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Debunked: More myths about aging

Jul 23, 2012, 9 a.m.

Let's face it, aging scares the heck out of a lot of people. But what would you say if you discovered that half the things you're afraid of happening in your sunset years don't necessarily have to? Some aging myths are just that, and the closer we take a look at actual facts about aging, the more obvious it becomes. Here's a list of some prominent aging myths.

Myth #1: Being skinny will extend your life. This may come as a shocker to some, but apparently a few extra pounds are good for you if you're over 75. This isn't to say that you've been given the go-ahead do eat everything in sight -- obesity can cause serious health problems. But if you're on the plus side of average, studies show that you're likely to live longer than you skin 'n bones contemporaries.

Myth #2: Growing old guarantees you'll become ornery and irritable. Actually, according to studies, the personality of the normal adult changes little from the age of 30 onward. This should come as a relief to those who have always been cheerful and bright, and quite possibly bad news for those who have been sourpusses since an early age.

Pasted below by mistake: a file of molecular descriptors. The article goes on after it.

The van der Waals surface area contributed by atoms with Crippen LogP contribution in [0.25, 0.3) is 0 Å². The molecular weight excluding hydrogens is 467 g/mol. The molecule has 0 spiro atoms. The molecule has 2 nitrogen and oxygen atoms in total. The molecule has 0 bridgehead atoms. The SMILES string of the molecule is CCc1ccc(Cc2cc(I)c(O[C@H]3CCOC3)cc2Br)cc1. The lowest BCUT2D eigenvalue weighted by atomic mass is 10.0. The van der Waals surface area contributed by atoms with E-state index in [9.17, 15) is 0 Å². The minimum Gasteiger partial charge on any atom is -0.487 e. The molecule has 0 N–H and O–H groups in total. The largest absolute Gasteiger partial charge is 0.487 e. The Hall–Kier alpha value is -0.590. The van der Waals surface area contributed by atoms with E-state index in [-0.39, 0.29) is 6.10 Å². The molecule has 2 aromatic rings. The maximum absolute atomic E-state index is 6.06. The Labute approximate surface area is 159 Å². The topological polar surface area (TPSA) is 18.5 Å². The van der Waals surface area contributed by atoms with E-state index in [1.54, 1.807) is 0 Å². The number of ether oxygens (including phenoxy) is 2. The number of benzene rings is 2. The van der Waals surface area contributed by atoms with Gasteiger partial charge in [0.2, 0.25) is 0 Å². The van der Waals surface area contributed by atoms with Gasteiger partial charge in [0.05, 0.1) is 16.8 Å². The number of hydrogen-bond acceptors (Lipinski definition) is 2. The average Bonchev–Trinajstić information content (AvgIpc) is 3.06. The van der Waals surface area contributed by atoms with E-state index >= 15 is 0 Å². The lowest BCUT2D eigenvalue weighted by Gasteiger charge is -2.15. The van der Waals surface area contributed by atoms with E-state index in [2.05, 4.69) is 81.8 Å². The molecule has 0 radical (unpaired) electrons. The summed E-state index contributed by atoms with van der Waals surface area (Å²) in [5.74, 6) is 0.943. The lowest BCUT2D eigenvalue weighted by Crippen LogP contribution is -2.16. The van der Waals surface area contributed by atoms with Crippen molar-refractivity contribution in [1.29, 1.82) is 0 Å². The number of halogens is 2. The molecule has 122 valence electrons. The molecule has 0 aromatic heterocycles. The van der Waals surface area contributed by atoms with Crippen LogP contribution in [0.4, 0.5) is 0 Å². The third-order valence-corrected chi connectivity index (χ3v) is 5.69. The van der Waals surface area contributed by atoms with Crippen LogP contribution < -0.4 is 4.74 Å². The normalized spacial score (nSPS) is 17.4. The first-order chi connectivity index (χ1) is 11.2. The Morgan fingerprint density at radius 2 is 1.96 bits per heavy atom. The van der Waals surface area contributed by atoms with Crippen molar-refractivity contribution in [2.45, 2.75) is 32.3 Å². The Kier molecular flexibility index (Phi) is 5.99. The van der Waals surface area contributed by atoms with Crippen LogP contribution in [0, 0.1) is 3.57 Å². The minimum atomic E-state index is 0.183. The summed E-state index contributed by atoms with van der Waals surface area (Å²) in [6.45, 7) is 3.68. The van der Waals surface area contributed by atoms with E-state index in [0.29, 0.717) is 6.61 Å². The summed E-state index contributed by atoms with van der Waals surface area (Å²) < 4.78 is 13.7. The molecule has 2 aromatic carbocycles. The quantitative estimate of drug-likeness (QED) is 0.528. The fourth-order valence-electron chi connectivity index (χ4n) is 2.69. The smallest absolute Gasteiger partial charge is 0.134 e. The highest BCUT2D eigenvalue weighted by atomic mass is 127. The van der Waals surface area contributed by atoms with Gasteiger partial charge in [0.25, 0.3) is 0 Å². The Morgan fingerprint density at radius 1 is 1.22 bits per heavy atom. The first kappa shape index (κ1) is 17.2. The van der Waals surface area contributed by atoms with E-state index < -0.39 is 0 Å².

Myth #3: Beginning exercise too late in life can be dangerous or ineffective. This is one of those aging myths that people love because it gets them off the hook for taking up exercise. In reality, it's a total cop out. The real facts about aging and exercise tell us that people's bodies respond positively to exercise at any age. As long as you don't overdo it and talk to your doctor before starting up a regimen, picking up a good exercise habit at any age is a plus.

Myth #4: Memory and hearing loss are an inevitability with age. The image that most people have of the aging senior who can't hear a thing and who can't remember what they had for breakfast is actually a caricature of age. As we age, our minds do tend to slow down -- but this is by no means any indication that we're headed for senility or that we'll need to wear a hearing aid. Studies say that less than 40 percent of seniors in their 80s need hearing aids to hear, and the vast majority of aging adults don't experience debilitating memory loss.

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